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To Die in Los Angeles

For a Hungry Doctor, Mom's Death Was Just an Interruption Between Courses

March 14, 2004|Benjamin Bycel | Benjamin Bycel was founding director of the Los Angeles Ethics Commission.

At 86, my mother was officially declared dead in the parking lot at Spago in Beverly Hills. Celebrity chef Wolfgang Puck had zilch to worry about. There would be no lawsuits.

My mother had not eaten in the swanky establishment, where Sir Elton John once held a post-Oscar party, Billy Crystal celebrated his birthday and President Bill Clinton hosted a Rock the Vote celebration. In fact, she never stepped foot inside the place. Arby's or Denny's, with a discount coupon, was more her style.

How then did she end up dead, stretched out on a gurney in an unmarked minivan hearse in the Spago parking lot? This is an only-in-L.A. story, and it's all true. Trust me, I'm a lawyer. But my brother Lee is a rabbi. He can vouch for it.

My mother Claire, after a long illness, had been moved to hospice care at the Jewish Home for the Aged in the San Fernando Valley. She had asked that no heroic efforts be made to save her life. She would take no food or water, she told my brother, to keep her alive. As she drifted into a coma, my brother called and I flew all night to Los Angeles. She was alive when I arrived, but the doctor warned that she would not live 48 more hours. Typical of this iron-willed woman, Mom would die when she was ready--which would not be for six more days.

My brother and I, my sister-in-law Judy and all our grown kids took turns at her bedside, talking and singing to her. The hospice nurse told us that my mother knew we were there, and that these activities would ease her final journey (the nurse's words, not mine). One of us held her limp hand all the time. Every few hours my brother led us in prayer. We cried some and laughed a little. We told stories of our youth--even had a friendly argument about an event that happened half a century ago.

She died late on the sixth day, Aug. 27, 2003.

We all hugged and cried. Judy asked the hospital staff to wait outside while we said our final goodbyes. We each read a prayer, or tried to, and kissed her forehead. We told Mom we loved her.

In what seemed like a matter of minutes, a young woman from the mortuary, pushing a gurney, arrived to take my mother away. She was dressed casually, as if she was on her way to a Laker game, and she seemed too cheerful for the job.

Not only would she drive my mother to the mortuary, she announced, she would also personally embalm her. Mom would have liked that--a twofer.

I smiled, as if pleased to meet my mother's embalmer. I also discreetly checked to see if the woman's fingernails were clean. When Lee went out to make the arrangements, Judy took his place at my mother's bedside: Under Jewish law, a dead person must not be left alone until burial. With this in mind, Lee asked the embalmer if she could make arrangements to hire a shomer to stay with my mother for the night. When I raised my eyebrows, Lee realized I had no idea what he was talking about.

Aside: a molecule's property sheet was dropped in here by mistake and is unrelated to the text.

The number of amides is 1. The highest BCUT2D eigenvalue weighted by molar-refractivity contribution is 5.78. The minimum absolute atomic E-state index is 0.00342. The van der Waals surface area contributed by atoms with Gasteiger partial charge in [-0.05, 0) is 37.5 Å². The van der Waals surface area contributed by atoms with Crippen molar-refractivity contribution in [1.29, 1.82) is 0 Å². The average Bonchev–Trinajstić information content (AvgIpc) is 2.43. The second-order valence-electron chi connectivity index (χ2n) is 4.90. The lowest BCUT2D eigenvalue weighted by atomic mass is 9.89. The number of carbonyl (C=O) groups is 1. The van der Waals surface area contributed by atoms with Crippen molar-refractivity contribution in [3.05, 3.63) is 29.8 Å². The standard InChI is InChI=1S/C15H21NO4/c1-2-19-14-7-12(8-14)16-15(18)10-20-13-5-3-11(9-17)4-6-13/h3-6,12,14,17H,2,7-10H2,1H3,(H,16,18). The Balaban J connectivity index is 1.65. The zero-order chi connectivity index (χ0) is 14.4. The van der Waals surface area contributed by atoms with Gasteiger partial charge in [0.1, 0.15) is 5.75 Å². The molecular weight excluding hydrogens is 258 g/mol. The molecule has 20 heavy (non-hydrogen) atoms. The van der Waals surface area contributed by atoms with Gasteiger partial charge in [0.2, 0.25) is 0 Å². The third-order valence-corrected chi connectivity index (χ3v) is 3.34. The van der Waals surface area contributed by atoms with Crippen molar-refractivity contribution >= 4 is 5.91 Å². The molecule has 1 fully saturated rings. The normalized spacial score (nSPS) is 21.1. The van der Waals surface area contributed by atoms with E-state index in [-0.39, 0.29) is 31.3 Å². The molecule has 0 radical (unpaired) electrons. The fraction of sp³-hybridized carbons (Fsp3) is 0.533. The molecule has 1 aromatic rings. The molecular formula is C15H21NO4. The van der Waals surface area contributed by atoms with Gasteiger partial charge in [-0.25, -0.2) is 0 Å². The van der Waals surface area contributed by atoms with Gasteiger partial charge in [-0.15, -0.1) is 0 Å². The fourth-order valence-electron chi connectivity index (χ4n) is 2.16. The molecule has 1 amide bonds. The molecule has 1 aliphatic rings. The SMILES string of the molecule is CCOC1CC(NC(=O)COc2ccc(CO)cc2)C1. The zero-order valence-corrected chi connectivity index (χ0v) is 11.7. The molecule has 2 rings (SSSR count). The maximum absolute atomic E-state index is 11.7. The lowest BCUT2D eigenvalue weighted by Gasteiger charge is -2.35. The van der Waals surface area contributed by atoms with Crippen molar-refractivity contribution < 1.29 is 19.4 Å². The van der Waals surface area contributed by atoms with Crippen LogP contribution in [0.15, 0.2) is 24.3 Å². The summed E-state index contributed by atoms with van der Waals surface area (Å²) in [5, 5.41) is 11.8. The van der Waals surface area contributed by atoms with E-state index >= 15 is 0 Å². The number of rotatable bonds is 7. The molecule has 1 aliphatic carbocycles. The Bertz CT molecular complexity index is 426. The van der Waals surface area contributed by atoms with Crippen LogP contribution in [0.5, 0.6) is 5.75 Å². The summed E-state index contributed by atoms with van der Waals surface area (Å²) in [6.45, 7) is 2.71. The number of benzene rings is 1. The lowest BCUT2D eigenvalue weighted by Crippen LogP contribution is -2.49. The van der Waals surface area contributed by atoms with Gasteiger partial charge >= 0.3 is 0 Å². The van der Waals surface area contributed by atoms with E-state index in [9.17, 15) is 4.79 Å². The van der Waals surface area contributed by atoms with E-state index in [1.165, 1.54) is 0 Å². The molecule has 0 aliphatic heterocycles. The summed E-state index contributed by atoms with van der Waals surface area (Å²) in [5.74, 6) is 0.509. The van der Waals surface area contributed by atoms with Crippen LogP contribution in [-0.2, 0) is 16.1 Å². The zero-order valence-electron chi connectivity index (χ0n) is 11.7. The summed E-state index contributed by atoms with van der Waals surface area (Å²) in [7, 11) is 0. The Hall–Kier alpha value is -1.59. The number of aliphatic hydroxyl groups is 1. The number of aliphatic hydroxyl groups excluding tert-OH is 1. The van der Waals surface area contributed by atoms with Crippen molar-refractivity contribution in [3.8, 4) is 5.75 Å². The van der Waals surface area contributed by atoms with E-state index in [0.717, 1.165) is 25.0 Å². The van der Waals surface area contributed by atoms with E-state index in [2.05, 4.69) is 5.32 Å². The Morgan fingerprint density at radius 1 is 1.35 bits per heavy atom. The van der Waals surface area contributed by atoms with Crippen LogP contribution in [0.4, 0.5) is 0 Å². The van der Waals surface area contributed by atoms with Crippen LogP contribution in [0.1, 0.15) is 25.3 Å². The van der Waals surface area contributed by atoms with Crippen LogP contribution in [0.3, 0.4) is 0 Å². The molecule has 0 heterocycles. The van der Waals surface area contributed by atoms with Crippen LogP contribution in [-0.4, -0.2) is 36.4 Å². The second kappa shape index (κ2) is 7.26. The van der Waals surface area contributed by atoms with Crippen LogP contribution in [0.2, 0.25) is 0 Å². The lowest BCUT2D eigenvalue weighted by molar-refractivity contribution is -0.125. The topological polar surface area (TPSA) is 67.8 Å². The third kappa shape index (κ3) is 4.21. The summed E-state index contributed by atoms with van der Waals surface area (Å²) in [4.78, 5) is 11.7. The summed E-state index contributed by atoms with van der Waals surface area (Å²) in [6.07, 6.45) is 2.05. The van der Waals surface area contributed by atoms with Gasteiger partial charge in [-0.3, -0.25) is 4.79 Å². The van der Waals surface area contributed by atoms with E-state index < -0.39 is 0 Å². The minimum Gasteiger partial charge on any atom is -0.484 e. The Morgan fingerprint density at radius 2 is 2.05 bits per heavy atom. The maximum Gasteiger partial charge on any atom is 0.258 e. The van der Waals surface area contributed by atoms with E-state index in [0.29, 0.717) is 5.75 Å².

He whispered to me: "It's a professional body watcher."

The embalmer made the call to the body watcher. When told my mother's name, he asked to speak to my brother. He enthusiastically said he would be honored to sit with the mother of a distinguished rabbi such as my brother--for a mere $150. With no time to comparison shop, Lee agreed, even though I knew Mom would have balked at the price.

I could almost hear my mother say, "For sitting and watching me be dead? Who needs it?"

The embalmer asked if a doctor had signed my mother's death certificate; without it she could not be embalmed, she explained. The problem was that the doctors in the rest home at that time of day had not known my mother. The head nurse, a tough Israeli, swung into action.

"I'll find one," she said.

She dialed the pager number of one of the doctors on call who had treated my mother, but he did not return the page. She tried again, and once again. We stood there, hovering around the nurse's station, waiting for the telephone to ring. When the doctor called after about 15 minutes, the head nurse chewed him out. Because they were talking to each other in loud voices, we were able to hear both ends of the conversation.

Head Nurse: Claire Bycel died and we need you to come here and sign the death certificate so she can be taken to the mortuary.

Doctor: Well, I can't get there right now. Can't it wait until later this evening? Or I can swing by the mortuary in the morning and sign it?

Head Nurse: No. She's going to be buried out of state, and with Shabbat coming, they need to prepare the body right away. We need it signed now.

Doctor: Can you bring her to me?

Head Nurse: You should come here.

Doctor: Can't do it--I'll take care of it here.

Head Nurse: Where?

Doctor: Spago, in Beverly Hills.

Lee: Did he say Spago?

Head Nurse: Did you say Spago?

Doctor: I said Spago. Is there a problem?

Lee: He's gotta be kidding? Right?

Nurse: I don't think so.

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